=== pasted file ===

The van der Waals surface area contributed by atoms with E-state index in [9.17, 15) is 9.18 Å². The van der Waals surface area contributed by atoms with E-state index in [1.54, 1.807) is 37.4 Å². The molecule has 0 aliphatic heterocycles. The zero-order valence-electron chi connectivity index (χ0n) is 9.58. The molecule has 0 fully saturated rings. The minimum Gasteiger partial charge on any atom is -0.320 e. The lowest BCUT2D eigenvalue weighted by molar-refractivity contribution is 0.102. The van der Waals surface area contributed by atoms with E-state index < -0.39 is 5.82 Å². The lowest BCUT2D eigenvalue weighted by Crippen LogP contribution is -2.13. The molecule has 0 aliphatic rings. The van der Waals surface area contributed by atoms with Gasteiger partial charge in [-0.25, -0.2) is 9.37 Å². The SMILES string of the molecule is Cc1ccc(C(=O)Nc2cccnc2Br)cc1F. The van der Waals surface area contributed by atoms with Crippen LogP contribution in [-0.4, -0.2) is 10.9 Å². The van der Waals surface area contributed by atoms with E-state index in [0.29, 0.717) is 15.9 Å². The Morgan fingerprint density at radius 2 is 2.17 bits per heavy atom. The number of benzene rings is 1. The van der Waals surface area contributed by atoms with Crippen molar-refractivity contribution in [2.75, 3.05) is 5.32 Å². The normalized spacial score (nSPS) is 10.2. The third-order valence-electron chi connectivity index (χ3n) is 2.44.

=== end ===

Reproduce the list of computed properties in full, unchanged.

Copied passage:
The van der Waals surface area contributed by atoms with E-state index in [9.17, 15) is 9.18 Å². The van der Waals surface area contributed by atoms with E-state index in [1.54, 1.807) is 37.4 Å². The molecule has 0 aliphatic heterocycles. The zero-order valence-electron chi connectivity index (χ0n) is 9.58. The molecule has 0 fully saturated rings. The minimum Gasteiger partial charge on any atom is -0.320 e. The lowest BCUT2D eigenvalue weighted by molar-refractivity contribution is 0.102. The van der Waals surface area contributed by atoms with E-state index < -0.39 is 5.82 Å². The lowest BCUT2D eigenvalue weighted by Crippen LogP contribution is -2.13. The molecule has 0 aliphatic rings. The van der Waals surface area contributed by atoms with Gasteiger partial charge in [-0.25, -0.2) is 9.37 Å². The SMILES string of the molecule is Cc1ccc(C(=O)Nc2cccnc2Br)cc1F. The van der Waals surface area contributed by atoms with Crippen LogP contribution in [-0.4, -0.2) is 10.9 Å². The van der Waals surface area contributed by atoms with E-state index in [0.29, 0.717) is 15.9 Å². The Morgan fingerprint density at radius 2 is 2.17 bits per heavy atom. The number of benzene rings is 1. The van der Waals surface area contributed by atoms with Crippen molar-refractivity contribution in [2.75, 3.05) is 5.32 Å². The normalized spacial score (nSPS) is 10.2. The third-order valence-electron chi connectivity index (χ3n) is 2.44.